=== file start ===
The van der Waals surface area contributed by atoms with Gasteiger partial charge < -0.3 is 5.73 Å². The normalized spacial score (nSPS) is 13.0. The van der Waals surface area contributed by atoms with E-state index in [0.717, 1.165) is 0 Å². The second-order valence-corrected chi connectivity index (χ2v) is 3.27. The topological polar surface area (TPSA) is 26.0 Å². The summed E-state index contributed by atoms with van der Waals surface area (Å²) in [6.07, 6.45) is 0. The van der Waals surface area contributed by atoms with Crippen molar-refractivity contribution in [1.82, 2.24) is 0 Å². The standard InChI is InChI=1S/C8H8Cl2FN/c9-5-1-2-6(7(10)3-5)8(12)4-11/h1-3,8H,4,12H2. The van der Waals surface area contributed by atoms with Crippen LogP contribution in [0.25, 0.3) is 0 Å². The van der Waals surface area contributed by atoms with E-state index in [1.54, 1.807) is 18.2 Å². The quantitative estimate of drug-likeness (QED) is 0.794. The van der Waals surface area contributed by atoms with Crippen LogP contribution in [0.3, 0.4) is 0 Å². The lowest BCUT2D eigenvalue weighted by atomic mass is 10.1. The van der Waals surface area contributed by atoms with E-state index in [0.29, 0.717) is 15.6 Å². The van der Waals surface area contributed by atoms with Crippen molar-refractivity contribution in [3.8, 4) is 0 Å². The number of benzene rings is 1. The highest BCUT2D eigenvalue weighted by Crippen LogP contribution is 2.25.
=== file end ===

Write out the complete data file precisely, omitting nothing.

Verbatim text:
The van der Waals surface area contributed by atoms with Gasteiger partial charge < -0.3 is 5.73 Å². The normalized spacial score (nSPS) is 13.0. The van der Waals surface area contributed by atoms with E-state index in [0.717, 1.165) is 0 Å². The second-order valence-corrected chi connectivity index (χ2v) is 3.27. The topological polar surface area (TPSA) is 26.0 Å². The summed E-state index contributed by atoms with van der Waals surface area (Å²) in [6.07, 6.45) is 0. The van der Waals surface area contributed by atoms with Crippen molar-refractivity contribution in [1.82, 2.24) is 0 Å². The standard InChI is InChI=1S/C8H8Cl2FN/c9-5-1-2-6(7(10)3-5)8(12)4-11/h1-3,8H,4,12H2. The van der Waals surface area contributed by atoms with Crippen LogP contribution in [0.25, 0.3) is 0 Å². The van der Waals surface area contributed by atoms with E-state index in [1.54, 1.807) is 18.2 Å². The quantitative estimate of drug-likeness (QED) is 0.794. The van der Waals surface area contributed by atoms with Crippen LogP contribution in [0.3, 0.4) is 0 Å². The lowest BCUT2D eigenvalue weighted by atomic mass is 10.1. The van der Waals surface area contributed by atoms with E-state index in [0.29, 0.717) is 15.6 Å². The van der Waals surface area contributed by atoms with Crippen molar-refractivity contribution in [3.8, 4) is 0 Å². The number of benzene rings is 1. The highest BCUT2D eigenvalue weighted by Crippen LogP contribution is 2.25.